Our children’s area (Kidzbiosis) at the Symbiosis gathering will be a wonderland of play, movement, education, artistic expression and storytelling.  We are also turning our attention to our family camp, creating some infrastructure and thoughtful layout for the families to settle in, close to the action, and create a sense of community with the other families who attend.  There can be a deep sense of community that happens at our gatherings and a whole lot of love that wells up inside this community, and I have seen kids just thrive within that environment.  Kids naturally love to play and dance, and I feel that sharing these community-driven experiences centered around love and play is a beautiful thing. Marsi Gray, Content Manager for the Symbiosis Gathering.

Some upcoming Music Festivals With Kid-Specific Bands and Programming:

Image Credits:  Photo 1 – Daniel Zetterstrom, Photo 2 & 3  Setareh Vatan

One thought on “Want to Attend a Music Festival with Your Kids? Tips from the “Experts””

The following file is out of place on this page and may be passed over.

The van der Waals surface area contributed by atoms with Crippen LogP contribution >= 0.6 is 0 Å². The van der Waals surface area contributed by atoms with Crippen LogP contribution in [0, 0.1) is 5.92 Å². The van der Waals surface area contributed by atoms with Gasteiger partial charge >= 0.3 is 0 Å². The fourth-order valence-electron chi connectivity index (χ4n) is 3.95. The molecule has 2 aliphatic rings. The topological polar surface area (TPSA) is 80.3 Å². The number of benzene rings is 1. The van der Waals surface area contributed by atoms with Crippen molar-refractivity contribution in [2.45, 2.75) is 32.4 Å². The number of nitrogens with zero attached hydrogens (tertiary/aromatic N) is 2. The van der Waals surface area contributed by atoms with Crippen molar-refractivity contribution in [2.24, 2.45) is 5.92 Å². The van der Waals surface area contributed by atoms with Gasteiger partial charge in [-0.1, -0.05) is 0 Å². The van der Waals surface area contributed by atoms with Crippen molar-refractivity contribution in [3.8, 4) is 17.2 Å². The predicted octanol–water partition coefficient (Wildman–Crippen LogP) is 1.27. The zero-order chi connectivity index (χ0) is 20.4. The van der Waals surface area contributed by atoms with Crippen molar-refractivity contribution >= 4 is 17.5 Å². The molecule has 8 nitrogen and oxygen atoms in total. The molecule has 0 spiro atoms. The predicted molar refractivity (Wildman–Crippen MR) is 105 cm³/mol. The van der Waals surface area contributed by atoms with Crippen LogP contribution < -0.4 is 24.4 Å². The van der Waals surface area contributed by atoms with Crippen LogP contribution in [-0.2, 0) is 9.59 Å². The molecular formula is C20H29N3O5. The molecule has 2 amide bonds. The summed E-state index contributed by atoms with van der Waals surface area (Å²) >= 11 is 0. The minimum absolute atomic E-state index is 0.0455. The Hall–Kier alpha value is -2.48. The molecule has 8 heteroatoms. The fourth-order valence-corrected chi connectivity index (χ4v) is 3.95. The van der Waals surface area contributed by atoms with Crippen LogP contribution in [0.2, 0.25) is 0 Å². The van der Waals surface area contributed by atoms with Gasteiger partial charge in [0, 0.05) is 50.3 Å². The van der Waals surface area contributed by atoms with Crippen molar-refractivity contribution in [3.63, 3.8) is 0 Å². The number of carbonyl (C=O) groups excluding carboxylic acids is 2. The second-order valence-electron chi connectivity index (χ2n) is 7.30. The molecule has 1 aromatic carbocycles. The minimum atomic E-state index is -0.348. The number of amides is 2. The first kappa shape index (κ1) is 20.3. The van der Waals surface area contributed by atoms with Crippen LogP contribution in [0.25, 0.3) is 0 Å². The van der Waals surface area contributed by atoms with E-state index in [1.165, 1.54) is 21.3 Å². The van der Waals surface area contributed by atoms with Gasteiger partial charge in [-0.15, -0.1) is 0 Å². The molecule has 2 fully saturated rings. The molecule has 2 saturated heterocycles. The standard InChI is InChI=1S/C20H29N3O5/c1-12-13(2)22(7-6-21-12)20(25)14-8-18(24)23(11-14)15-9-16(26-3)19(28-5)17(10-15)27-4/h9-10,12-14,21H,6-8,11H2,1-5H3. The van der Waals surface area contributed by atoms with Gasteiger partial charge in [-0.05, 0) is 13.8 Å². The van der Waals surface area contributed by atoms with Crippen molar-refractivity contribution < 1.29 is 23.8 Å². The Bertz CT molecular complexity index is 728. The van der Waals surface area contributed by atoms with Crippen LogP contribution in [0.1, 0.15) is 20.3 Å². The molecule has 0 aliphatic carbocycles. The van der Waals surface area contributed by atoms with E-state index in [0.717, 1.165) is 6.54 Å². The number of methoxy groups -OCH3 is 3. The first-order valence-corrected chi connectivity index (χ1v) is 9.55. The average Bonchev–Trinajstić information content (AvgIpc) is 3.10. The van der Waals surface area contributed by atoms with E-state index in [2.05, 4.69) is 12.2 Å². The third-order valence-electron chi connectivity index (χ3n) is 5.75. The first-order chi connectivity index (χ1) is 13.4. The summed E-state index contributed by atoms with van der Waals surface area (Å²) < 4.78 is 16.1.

1. Unless it’s specifically a family event make sure that your children know what is expected of them in terms of polite listening. In other words, don’t bring the children unless they are old enough and of a temperament to listen quietly and respectfully. If your child can’t sit still, or can’t be quiet, it’s up to you to remove them from the situation rather than expecting others to accommodate the intrusion.

    I remember one festival I attended where a baby cried for hours. The mother kept rocking the poor child and trying to quiet her, but didn’t remove herself. I spoke with her because I was concerned about the baby. It turned out that she had brought the baby for immunizations on Friday morning and left for the festival directly from the doctor’s office with a plan to camp that night! Who does that???? The poor baby was feverish and uncomfortable and should have been home. I gently suggested she take her child home but she didn’t want to ruin her plans. We left instead because it was clear that nobody near their tent was going to get any sleep.

    I think it’s great to bring kids to music festivals, but use common sense and be very considerate of other guests.